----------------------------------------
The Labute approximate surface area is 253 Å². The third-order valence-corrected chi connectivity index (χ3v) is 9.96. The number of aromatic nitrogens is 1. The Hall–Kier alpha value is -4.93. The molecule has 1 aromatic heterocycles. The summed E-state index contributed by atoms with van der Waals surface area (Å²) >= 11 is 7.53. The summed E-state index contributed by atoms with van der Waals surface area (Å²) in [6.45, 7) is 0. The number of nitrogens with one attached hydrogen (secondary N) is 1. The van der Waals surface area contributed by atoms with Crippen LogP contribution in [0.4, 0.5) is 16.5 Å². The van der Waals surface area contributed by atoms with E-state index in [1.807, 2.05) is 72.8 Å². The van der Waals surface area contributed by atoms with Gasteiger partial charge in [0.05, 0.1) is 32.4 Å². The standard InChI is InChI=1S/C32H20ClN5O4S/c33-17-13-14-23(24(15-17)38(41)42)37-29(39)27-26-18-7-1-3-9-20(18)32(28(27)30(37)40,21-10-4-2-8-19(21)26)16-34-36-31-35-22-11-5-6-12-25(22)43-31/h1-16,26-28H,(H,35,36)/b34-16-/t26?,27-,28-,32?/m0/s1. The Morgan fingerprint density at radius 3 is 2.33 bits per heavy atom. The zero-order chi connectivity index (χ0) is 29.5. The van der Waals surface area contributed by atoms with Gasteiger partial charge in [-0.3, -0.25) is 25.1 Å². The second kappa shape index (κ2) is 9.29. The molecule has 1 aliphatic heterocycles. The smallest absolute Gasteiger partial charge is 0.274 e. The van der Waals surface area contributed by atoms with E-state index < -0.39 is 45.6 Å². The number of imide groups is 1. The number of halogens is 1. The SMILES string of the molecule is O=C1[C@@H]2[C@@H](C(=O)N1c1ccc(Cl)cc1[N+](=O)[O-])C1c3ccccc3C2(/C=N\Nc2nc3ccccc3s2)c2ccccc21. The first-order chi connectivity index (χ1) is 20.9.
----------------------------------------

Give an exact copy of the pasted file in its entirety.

The Labute approximate surface area is 253 Å². The third-order valence-corrected chi connectivity index (χ3v) is 9.96. The number of aromatic nitrogens is 1. The Hall–Kier alpha value is -4.93. The molecule has 1 aromatic heterocycles. The summed E-state index contributed by atoms with van der Waals surface area (Å²) >= 11 is 7.53. The summed E-state index contributed by atoms with van der Waals surface area (Å²) in [6.45, 7) is 0. The number of nitrogens with one attached hydrogen (secondary N) is 1. The van der Waals surface area contributed by atoms with Crippen LogP contribution in [0.4, 0.5) is 16.5 Å². The van der Waals surface area contributed by atoms with E-state index in [1.807, 2.05) is 72.8 Å². The van der Waals surface area contributed by atoms with Gasteiger partial charge in [0.05, 0.1) is 32.4 Å². The standard InChI is InChI=1S/C32H20ClN5O4S/c33-17-13-14-23(24(15-17)38(41)42)37-29(39)27-26-18-7-1-3-9-20(18)32(28(27)30(37)40,21-10-4-2-8-19(21)26)16-34-36-31-35-22-11-5-6-12-25(22)43-31/h1-16,26-28H,(H,35,36)/b34-16-/t26?,27-,28-,32?/m0/s1. The Morgan fingerprint density at radius 3 is 2.33 bits per heavy atom. The zero-order chi connectivity index (χ0) is 29.5. The van der Waals surface area contributed by atoms with Gasteiger partial charge in [-0.3, -0.25) is 25.1 Å². The second kappa shape index (κ2) is 9.29. The molecule has 1 aliphatic heterocycles. The smallest absolute Gasteiger partial charge is 0.274 e. The van der Waals surface area contributed by atoms with E-state index < -0.39 is 45.6 Å². The number of imide groups is 1. The number of halogens is 1. The SMILES string of the molecule is O=C1[C@@H]2[C@@H](C(=O)N1c1ccc(Cl)cc1[N+](=O)[O-])C1c3ccccc3C2(/C=N\Nc2nc3ccccc3s2)c2ccccc21. The first-order chi connectivity index (χ1) is 20.9.